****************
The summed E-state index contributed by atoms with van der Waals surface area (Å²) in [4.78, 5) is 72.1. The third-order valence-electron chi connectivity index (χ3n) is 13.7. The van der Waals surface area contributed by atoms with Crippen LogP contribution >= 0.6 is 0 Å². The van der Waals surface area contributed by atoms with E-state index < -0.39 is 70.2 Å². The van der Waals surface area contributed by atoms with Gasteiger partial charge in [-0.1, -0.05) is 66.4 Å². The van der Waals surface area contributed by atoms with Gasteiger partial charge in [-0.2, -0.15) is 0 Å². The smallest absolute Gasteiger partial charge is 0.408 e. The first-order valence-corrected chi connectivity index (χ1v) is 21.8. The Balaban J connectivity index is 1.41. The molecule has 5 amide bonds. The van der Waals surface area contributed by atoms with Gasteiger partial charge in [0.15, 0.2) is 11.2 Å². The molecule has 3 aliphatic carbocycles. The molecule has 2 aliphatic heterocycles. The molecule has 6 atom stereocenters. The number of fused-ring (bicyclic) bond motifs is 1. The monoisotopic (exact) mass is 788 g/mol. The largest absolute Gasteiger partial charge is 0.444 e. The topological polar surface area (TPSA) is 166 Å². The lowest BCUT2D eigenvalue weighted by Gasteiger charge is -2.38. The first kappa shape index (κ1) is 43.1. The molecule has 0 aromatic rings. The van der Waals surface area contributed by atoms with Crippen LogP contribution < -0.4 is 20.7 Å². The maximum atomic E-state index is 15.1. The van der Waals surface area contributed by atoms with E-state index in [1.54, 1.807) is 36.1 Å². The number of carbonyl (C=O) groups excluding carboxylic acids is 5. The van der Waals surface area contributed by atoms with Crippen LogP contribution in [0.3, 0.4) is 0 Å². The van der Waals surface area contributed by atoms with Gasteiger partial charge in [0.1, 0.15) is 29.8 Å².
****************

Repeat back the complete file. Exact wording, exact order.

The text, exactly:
The summed E-state index contributed by atoms with van der Waals surface area (Å²) in [4.78, 5) is 72.1. The third-order valence-electron chi connectivity index (χ3n) is 13.7. The van der Waals surface area contributed by atoms with Crippen LogP contribution >= 0.6 is 0 Å². The van der Waals surface area contributed by atoms with E-state index < -0.39 is 70.2 Å². The van der Waals surface area contributed by atoms with Gasteiger partial charge in [-0.1, -0.05) is 66.4 Å². The van der Waals surface area contributed by atoms with Gasteiger partial charge in [-0.2, -0.15) is 0 Å². The smallest absolute Gasteiger partial charge is 0.408 e. The first-order valence-corrected chi connectivity index (χ1v) is 21.8. The Balaban J connectivity index is 1.41. The molecule has 5 amide bonds. The van der Waals surface area contributed by atoms with Gasteiger partial charge in [0.15, 0.2) is 11.2 Å². The molecule has 3 aliphatic carbocycles. The molecule has 2 aliphatic heterocycles. The molecule has 6 atom stereocenters. The number of fused-ring (bicyclic) bond motifs is 1. The monoisotopic (exact) mass is 788 g/mol. The largest absolute Gasteiger partial charge is 0.444 e. The topological polar surface area (TPSA) is 166 Å². The lowest BCUT2D eigenvalue weighted by Gasteiger charge is -2.38. The first kappa shape index (κ1) is 43.1. The molecule has 0 aromatic rings. The van der Waals surface area contributed by atoms with Crippen LogP contribution < -0.4 is 20.7 Å². The maximum atomic E-state index is 15.1. The van der Waals surface area contributed by atoms with E-state index in [1.54, 1.807) is 36.1 Å². The number of carbonyl (C=O) groups excluding carboxylic acids is 5. The van der Waals surface area contributed by atoms with Crippen LogP contribution in [0.3, 0.4) is 0 Å². The van der Waals surface area contributed by atoms with Gasteiger partial charge in [0.1, 0.15) is 29.8 Å².